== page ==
Mammalian pheromones and luteinizing hormone (LH)
June 19, 2014 | James Kohl
Excerpt: “…documents the essential role of the main olfactory system in the pheromonal facilitation of neuroendocrine and behavioral aspects of reproduction among a wide range of non-primate mammals.”
My comment: The article links mammalian pheromones to hormone-organized and hormone-activated behaviors via the secretion of luteinzing hormone (LH). The title of my first presentation in 1992 was Luteinizing hormone (LH): The link between sex and the sense of smell?
There is no mention of my series of published works, despite awards for Human pheromones: integrating neuroendocrinology and ethology and The Mind’s Eyes: Human pheromones, neuroscience, and male sexual preferences. Like others, these authors seem to not know how to link reports that androstenol epigenetically effects LH and that Male axillary extracts contain pheromones that affect pulsatile secretion of luteinizing hormone and mood in women recipients. This limits discussion of the facts reported in the following works by others.
The authors conclude that “The future challenge for primate (including human) research is to establish the chemical identity of compounds that exert replicable pheromonal effects on reproduction and to improve imaging methods to the point that cellular analysis of the main olfactory circuits that process these pheromones is feasible.”
This confirms what Jaak Panksepp said: “My feeling is that the social brain has many levels. If you don’t understand the foundational level, then you can do brain imaging until you’re blue in the face, but you still will not understand the process at a deep causal level.”
There is no mention of our 2007 conference report that Androstenol/androsterone may condition a human hormonal effect/behavioral affect.
Abstract: Chemical signals communicate affective and motivational states by eliciting hormonal effects that translate to unconscious behavioral affects in non-human animals. In human females, androstenol elicits hormonal effects and, in a pilot study, androsterone appeared to elicit unconscious behavioral affects. Mammalian conditioning paradigms suggest that androstenol may condition hormonal effects that are unconsciously associated with the possible behavioral affects of androsterone. In this present study, we evaluated the interaction of ovulatory phase human female subjects with a male confederate who either applied or did not apply a standardized androstenol /androsterone mixture diluted in propylene glycol. We are determining whether study participants, and non-participants who rated the interactions, provide data that discriminate between the confederate’s two conditions in a cooperative task. After task completion, an odor assessment questionnaire was completed by the female participants with assessment of the subject’s mood by POMS. In addition, males and non-task females completed a questionnaire to determine whether odor assessment might be sexually dimorphic. Preliminary results suggest that combining the known hormonal effects of a putative human pheromone (e.g., androstenol) with the possible behavioral affects of androsterone may help to extend non-human animal models of sexually dimorphic chemical communication to humans. Final results will be presented at the conference.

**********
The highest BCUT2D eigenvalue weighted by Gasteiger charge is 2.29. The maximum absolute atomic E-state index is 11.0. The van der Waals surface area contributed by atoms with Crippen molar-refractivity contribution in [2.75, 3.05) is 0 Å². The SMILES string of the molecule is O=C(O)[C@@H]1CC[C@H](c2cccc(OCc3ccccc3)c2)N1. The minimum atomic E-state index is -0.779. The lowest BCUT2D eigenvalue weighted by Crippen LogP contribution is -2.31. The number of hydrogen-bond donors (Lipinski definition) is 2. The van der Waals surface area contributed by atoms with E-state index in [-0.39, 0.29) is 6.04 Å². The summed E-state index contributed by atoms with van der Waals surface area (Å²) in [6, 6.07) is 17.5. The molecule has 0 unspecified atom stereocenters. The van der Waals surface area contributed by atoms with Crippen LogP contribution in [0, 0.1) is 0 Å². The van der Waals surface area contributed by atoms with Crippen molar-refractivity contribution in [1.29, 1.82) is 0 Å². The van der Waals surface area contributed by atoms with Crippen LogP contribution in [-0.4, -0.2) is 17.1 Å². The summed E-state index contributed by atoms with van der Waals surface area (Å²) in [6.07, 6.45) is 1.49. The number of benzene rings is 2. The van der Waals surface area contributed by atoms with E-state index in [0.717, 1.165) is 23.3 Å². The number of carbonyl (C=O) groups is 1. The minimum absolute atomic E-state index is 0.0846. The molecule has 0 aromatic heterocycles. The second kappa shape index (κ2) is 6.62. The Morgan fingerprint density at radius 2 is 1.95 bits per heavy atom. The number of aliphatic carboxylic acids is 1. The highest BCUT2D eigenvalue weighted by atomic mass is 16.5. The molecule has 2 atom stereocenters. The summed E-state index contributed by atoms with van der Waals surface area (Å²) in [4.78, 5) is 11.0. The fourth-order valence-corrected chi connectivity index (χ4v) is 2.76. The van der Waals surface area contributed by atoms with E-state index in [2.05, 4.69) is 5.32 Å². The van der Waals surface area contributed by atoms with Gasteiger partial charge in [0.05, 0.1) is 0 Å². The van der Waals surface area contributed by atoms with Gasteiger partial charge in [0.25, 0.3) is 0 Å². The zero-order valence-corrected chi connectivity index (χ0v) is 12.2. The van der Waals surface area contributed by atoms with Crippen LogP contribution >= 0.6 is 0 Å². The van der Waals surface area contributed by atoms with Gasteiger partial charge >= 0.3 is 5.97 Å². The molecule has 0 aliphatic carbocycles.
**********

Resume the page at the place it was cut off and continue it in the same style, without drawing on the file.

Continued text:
We reported the replication of our results at the same conference in 2009: Putative Human Pheromones Increase Women’s Observed Flirtatious Behaviors and Ratings of Attraction
The focus on improved imaging methods attests to the likelihood that these authors have learned nothing at all about nutrient-dependent pheromone-controlled cell type differentiation in species from microbes to man. They appear to have no concept of the fact that “Olfaction and odor receptors provide a clear evolutionary trail that can be followed from unicellular organisms to insects to humans…” They seem unaware that a model links ecological variation to ecological adaptations in all species: Nutrient-dependent/pheromone-controlled adaptive evolution: a model.
Alternatively, the authors and many other researchers might hope that others do not learn that in our 1996 Hormones and Behavior review article From Fertilization to Adult Sexual Behavior, we provided details on how mammalian pheromones and luteinizing hormone established the fact that cell type differentiation and hormone-organized and hormone-activated behaviors are epigenetically effected by pheromones in species from yeasts to humans. Michael Baum, in particular, may still want others to think that extending animal models of cell type differentiation to psychosexual differentiation in humans is not possible. See for example: Mammalian animal models of psychosexual differentiation: When is ‘translation’ to the human situation possible? However, the fact that The effects of perinatal testosterone exposure on the DNA methylome of the mouse brain are late-emerging extends what we wrote about pheromone-controlled alternative splicings of pre-mRNA to cell type differentiation by amino acid substitutions in species from microbes to man.